Thoroughly secure the coop at night to protect the chickens against predators, and regularly inspect it for any holes or cracks a rodent might be able to come in through.
Provide your Black Australorps with at least 4′ square feet per bird in the coop and 8′ square feet of pen space per bird to avoid stress from overcrowding.
Illness, Injury, or Parasites
A Black Australorp hen suffering from an illness, injury, or parasites will be unable to produce healthy eggs.
In many cases, a sick or injured hen will not lay eggs at all.
Common signs of chicken illnesses or injuries include:
- Lack of appetite
- Runny or bloody stool
- Cuts or open wounds
Regularly monitor your Black Australorp flock for common symptoms, and get veterinary care for sick or injured birds as soon as possible.
The Australorp is very hardy against disease, making it an excellent choice for beginners or those with a family-style farm in the backyard.
Large predators may threaten the safety of your Black Australorps, but smaller predators may be the most likely culprits of empty nesting boxes.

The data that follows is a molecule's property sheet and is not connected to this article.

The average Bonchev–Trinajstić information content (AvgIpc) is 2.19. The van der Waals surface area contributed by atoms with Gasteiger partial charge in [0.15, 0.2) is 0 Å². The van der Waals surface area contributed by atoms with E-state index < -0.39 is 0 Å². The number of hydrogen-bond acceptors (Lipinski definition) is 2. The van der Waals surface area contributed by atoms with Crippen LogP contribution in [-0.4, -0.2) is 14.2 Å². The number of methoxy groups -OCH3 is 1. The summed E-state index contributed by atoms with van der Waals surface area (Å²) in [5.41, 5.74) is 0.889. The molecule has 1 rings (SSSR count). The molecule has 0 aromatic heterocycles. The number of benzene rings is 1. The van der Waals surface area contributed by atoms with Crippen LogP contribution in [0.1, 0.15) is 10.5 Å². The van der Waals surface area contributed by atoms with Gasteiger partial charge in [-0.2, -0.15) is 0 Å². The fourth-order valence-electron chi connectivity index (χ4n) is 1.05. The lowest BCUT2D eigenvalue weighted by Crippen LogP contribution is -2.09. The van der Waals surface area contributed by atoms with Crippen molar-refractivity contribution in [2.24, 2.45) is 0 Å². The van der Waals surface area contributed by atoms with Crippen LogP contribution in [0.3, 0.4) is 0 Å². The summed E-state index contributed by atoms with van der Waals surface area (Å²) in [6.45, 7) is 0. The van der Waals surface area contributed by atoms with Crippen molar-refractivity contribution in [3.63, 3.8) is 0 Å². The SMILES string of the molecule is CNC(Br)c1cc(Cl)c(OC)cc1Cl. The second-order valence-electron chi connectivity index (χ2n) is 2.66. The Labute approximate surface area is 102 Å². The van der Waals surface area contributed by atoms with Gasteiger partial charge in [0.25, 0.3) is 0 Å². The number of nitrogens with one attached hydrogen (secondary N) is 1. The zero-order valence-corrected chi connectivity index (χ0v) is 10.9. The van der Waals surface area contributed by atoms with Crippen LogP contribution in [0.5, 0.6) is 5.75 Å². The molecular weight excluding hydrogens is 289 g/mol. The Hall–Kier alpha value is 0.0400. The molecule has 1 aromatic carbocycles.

Snakes and rats are notorious for sneaking into chicken coops and stealing a hen’s eggs.
Raccoons, opossums, and skunks have also been known to steal chicken eggs.
Secure your chicken coop with hardware cloth and invest in a good door lock for closing the coop at night to prevent these unwanted thieves from entering.
One of the biggest reproductive issues in hens is egg-binding.
Egg-binding occurs when an egg gets stuck in the oviduct, and the hen cannot lay it.
The hen may strain to push the egg out to no avail.
Nutritional deficiencies are the leading cause of egg-binding, and it is fatal to the hen if not treated promptly by a veterinarian.
Fortunately, Black Australorps are less prone to egg-binding or other reproductive diseases than other chicken breeds.
To ensure your hens do not suffer from egg-binding, provide them with a high-quality layer feed containing an adequate supply of calcium and other essential nutrients.